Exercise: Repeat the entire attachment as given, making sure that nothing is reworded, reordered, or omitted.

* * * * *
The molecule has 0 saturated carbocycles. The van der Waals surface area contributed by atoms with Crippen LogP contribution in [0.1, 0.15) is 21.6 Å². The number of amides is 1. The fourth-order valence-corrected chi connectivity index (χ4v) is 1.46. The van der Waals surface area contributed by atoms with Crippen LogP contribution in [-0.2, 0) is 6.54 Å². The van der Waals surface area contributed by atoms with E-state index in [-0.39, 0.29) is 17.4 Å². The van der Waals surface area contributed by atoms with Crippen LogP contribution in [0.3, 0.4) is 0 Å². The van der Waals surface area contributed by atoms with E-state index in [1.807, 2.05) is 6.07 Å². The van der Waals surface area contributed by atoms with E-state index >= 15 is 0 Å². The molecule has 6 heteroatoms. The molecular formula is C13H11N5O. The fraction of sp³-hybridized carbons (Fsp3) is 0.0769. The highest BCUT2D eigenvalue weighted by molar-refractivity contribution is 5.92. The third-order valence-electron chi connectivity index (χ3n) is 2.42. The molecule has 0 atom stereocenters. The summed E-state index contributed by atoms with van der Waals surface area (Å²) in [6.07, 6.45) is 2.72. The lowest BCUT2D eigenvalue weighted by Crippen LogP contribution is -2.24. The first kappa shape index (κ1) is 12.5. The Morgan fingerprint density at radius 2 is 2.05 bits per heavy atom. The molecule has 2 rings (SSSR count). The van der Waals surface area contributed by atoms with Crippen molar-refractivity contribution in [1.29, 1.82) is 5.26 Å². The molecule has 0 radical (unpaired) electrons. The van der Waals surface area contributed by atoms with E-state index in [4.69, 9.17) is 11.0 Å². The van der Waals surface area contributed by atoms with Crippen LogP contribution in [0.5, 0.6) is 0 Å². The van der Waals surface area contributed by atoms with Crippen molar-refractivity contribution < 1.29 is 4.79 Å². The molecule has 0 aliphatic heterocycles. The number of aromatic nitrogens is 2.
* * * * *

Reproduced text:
The molecule has 0 saturated carbocycles. The van der Waals surface area contributed by atoms with Crippen LogP contribution in [0.1, 0.15) is 21.6 Å². The number of amides is 1. The fourth-order valence-corrected chi connectivity index (χ4v) is 1.46. The van der Waals surface area contributed by atoms with Crippen LogP contribution in [-0.2, 0) is 6.54 Å². The van der Waals surface area contributed by atoms with E-state index in [-0.39, 0.29) is 17.4 Å². The van der Waals surface area contributed by atoms with Crippen LogP contribution in [0.3, 0.4) is 0 Å². The van der Waals surface area contributed by atoms with E-state index in [1.807, 2.05) is 6.07 Å². The van der Waals surface area contributed by atoms with E-state index >= 15 is 0 Å². The molecule has 6 heteroatoms. The molecular formula is C13H11N5O. The fraction of sp³-hybridized carbons (Fsp3) is 0.0769. The highest BCUT2D eigenvalue weighted by molar-refractivity contribution is 5.92. The third-order valence-electron chi connectivity index (χ3n) is 2.42. The molecule has 0 atom stereocenters. The summed E-state index contributed by atoms with van der Waals surface area (Å²) in [6.07, 6.45) is 2.72. The lowest BCUT2D eigenvalue weighted by Crippen LogP contribution is -2.24. The first kappa shape index (κ1) is 12.5. The Morgan fingerprint density at radius 2 is 2.05 bits per heavy atom. The molecule has 2 rings (SSSR count). The van der Waals surface area contributed by atoms with Crippen molar-refractivity contribution in [1.29, 1.82) is 5.26 Å². The molecule has 0 radical (unpaired) electrons. The van der Waals surface area contributed by atoms with E-state index in [4.69, 9.17) is 11.0 Å². The van der Waals surface area contributed by atoms with Crippen LogP contribution in [0.5, 0.6) is 0 Å². The van der Waals surface area contributed by atoms with Crippen molar-refractivity contribution < 1.29 is 4.79 Å². The molecule has 0 aliphatic heterocycles. The number of aromatic nitrogens is 2.